Woods, Brenda. When Winter Robeson Came. Scholastic, 2022. 978-1-524-74158-7. $16.99. 176 p. Grades 4-7.
The Coal family from 103rd Street, just west of Figueroa, not too far from Watts, is expecting a special visitor, Winter Robeson from their old hometown, Sunflower, Mississippi. The most excited person is aspiring composer, Eden Louise Coal, who hasn’t seen her country cousin since the move to the great metropolis of Los Angeles two years ago. An affable Winter has come with an agenda and a plan: on his list is visiting the happiest place on earth, Disneyland; but his priority is finding his long-lost father, J.T. who has been gone for ten years. Eden joins him in his search, and together they spend two weeks of the summer of 1965 getting closer together and closer to the truth of Winter’s father’s disappearance. As they try to trace J.T.’s whereabouts, they dance to the vinyl records with the neighborhood kids; win the hearts of the gracious friend, Winona; and meet Miss Betty West, owner of a Steinway baby grand piano. Told in verse and narrated by Eden, When Winter Robeson Came is an uplifting story of a family reunited and a close knit community surviving on the edges of the violent Watts riots and police brutality. Eden and Winter bond in genuine friendship and concern to make each others’ lives a bit brighter. That magnanimity extends to their neighbors and even virtual strangers when the need arises. The pair offer aid to the elderly, respect their parents, and kindly tolerate even friends with irritating habits. This brief, positive book offers a comforting tale against the backdrop of a tragic historical event.
THOUGHTS: This easy to read book fits lower middle grades best with its emphasis on family and its optimistic outcomes, despite the setting of the Watts riots. Perceptive students will pick up on the discrimination and racism toward people in neighborhoods in and around Watts. However, the children in this novel are nurtured and joyful. They make connections with older people and keep focused on an important task even if it puts them in danger. Pair this book with Karen English’s It All Comes Down to This to compare and contrast the same historical event.
Historical Fiction Bernadette Cooke, School District of Philadelphia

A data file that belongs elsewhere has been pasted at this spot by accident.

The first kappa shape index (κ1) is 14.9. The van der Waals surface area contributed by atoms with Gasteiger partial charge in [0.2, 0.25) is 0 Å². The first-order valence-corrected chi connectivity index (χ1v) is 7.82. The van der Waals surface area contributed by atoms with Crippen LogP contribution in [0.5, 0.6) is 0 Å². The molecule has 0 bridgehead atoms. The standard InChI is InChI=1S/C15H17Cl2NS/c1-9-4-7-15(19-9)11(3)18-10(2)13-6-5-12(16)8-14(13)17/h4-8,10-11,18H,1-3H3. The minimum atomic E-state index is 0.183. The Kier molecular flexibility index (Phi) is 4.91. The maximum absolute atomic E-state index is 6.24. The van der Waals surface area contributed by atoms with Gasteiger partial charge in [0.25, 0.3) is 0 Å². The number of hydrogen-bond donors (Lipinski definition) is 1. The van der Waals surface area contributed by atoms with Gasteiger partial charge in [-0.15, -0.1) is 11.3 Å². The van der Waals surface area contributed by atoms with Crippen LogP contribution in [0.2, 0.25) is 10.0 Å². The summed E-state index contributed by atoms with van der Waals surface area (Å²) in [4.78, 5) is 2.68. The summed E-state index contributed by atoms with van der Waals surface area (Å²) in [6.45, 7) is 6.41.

Wagh, Jennifer. Eggasaurus. Simon & Schuster Books for Young Readers, 2022. 978-1-534-45006-6. Unpaged. $17.99. K-3.
When Max receives a shipment of dinosaur eggs from Eggasaurus, Inc., his dad tells him he must send them back. However, through a series of miscommunications, Max actually ends up receiving additional dinosaur eggs, gift certificates, and even dinosaur supplies. Ultimately, Max and his dad have to take an alternative approach to dealing with the newly hatched dinosaurs. Written entirely as a series of back-and-forth letters between Max and Eggasaurus, Inc., this comical story will have readers giggling and rooting for Max and his dinosaurs.
THOUGHTS: This would be a great resource to introduce kids to letter writing. Pair it with other classic stories that include letters, such as Drew Daywalt’s The Day the Crayons Quit (2013) or Allan Ahlberg’s The Jolly Postman (1986). Another option would be to hand this story to any dinosaur lover. The hilarious breakdown in communication throughout the story is sure to delight any young reader.
Ho, Joanna. Eyes that Speak to the Stars. Illustrated by Dung Ho. Harper Collins Childrens, 2022. 978-0-063-05775-3. Unpaged. $18.99. Grades K-3.
By the same author of Eyes that Kiss in the Corners, Eyes that Speak to the Stars follows a young boy whose friends point out that his eyes are different that theirs, and the family members: Baba, Agong, and Di-Di who help him embrace this difference and realize that his eyes reflect those he loves. The use of a father, grandfather, and younger brother makes the book multi-generational in words and illustrations and both celebrate the roots and loves shared by the book’s family. Dung Ho’s realistic illustrations are highly accessible to the young audience.